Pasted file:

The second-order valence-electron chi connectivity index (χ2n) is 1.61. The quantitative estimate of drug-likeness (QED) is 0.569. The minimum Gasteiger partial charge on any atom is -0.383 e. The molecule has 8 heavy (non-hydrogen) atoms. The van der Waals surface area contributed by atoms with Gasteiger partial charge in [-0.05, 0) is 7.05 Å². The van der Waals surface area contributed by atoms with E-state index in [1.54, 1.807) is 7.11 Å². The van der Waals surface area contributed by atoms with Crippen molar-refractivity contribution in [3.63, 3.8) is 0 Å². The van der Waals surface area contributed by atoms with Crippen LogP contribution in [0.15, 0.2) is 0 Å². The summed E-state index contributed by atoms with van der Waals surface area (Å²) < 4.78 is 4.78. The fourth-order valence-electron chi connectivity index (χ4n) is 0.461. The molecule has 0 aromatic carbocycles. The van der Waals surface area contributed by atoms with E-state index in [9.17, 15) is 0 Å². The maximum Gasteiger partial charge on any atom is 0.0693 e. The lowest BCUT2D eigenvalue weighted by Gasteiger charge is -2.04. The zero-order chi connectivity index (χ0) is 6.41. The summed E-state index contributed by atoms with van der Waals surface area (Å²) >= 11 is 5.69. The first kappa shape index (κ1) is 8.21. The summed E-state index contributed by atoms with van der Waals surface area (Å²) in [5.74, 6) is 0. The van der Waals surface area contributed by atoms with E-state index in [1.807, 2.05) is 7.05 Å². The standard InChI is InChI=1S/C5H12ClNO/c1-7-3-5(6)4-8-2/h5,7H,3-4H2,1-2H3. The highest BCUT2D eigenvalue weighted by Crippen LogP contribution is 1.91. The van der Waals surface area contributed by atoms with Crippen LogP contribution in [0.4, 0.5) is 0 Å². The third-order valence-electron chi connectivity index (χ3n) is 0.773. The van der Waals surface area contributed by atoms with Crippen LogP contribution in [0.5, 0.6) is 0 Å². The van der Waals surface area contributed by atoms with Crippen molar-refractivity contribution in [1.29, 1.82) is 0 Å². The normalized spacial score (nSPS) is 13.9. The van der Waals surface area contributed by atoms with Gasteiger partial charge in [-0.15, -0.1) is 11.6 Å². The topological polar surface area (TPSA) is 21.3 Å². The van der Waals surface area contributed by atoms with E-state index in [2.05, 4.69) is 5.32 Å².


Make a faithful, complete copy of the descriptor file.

The second-order valence-electron chi connectivity index (χ2n) is 1.61. The quantitative estimate of drug-likeness (QED) is 0.569. The minimum Gasteiger partial charge on any atom is -0.383 e. The molecule has 8 heavy (non-hydrogen) atoms. The van der Waals surface area contributed by atoms with Gasteiger partial charge in [-0.05, 0) is 7.05 Å². The van der Waals surface area contributed by atoms with E-state index in [1.54, 1.807) is 7.11 Å². The van der Waals surface area contributed by atoms with Crippen molar-refractivity contribution in [3.63, 3.8) is 0 Å². The van der Waals surface area contributed by atoms with Crippen LogP contribution in [0.15, 0.2) is 0 Å². The summed E-state index contributed by atoms with van der Waals surface area (Å²) < 4.78 is 4.78. The fourth-order valence-electron chi connectivity index (χ4n) is 0.461. The molecule has 0 aromatic carbocycles. The van der Waals surface area contributed by atoms with E-state index in [9.17, 15) is 0 Å². The maximum Gasteiger partial charge on any atom is 0.0693 e. The lowest BCUT2D eigenvalue weighted by Gasteiger charge is -2.04. The zero-order chi connectivity index (χ0) is 6.41. The summed E-state index contributed by atoms with van der Waals surface area (Å²) >= 11 is 5.69. The first kappa shape index (κ1) is 8.21. The summed E-state index contributed by atoms with van der Waals surface area (Å²) in [5.74, 6) is 0. The van der Waals surface area contributed by atoms with E-state index in [1.807, 2.05) is 7.05 Å². The standard InChI is InChI=1S/C5H12ClNO/c1-7-3-5(6)4-8-2/h5,7H,3-4H2,1-2H3. The highest BCUT2D eigenvalue weighted by Crippen LogP contribution is 1.91. The van der Waals surface area contributed by atoms with Crippen LogP contribution in [0.4, 0.5) is 0 Å². The third-order valence-electron chi connectivity index (χ3n) is 0.773. The van der Waals surface area contributed by atoms with Crippen LogP contribution in [0.5, 0.6) is 0 Å². The van der Waals surface area contributed by atoms with Crippen molar-refractivity contribution in [1.29, 1.82) is 0 Å². The normalized spacial score (nSPS) is 13.9. The van der Waals surface area contributed by atoms with Gasteiger partial charge in [-0.15, -0.1) is 11.6 Å². The topological polar surface area (TPSA) is 21.3 Å². The van der Waals surface area contributed by atoms with E-state index in [2.05, 4.69) is 5.32 Å².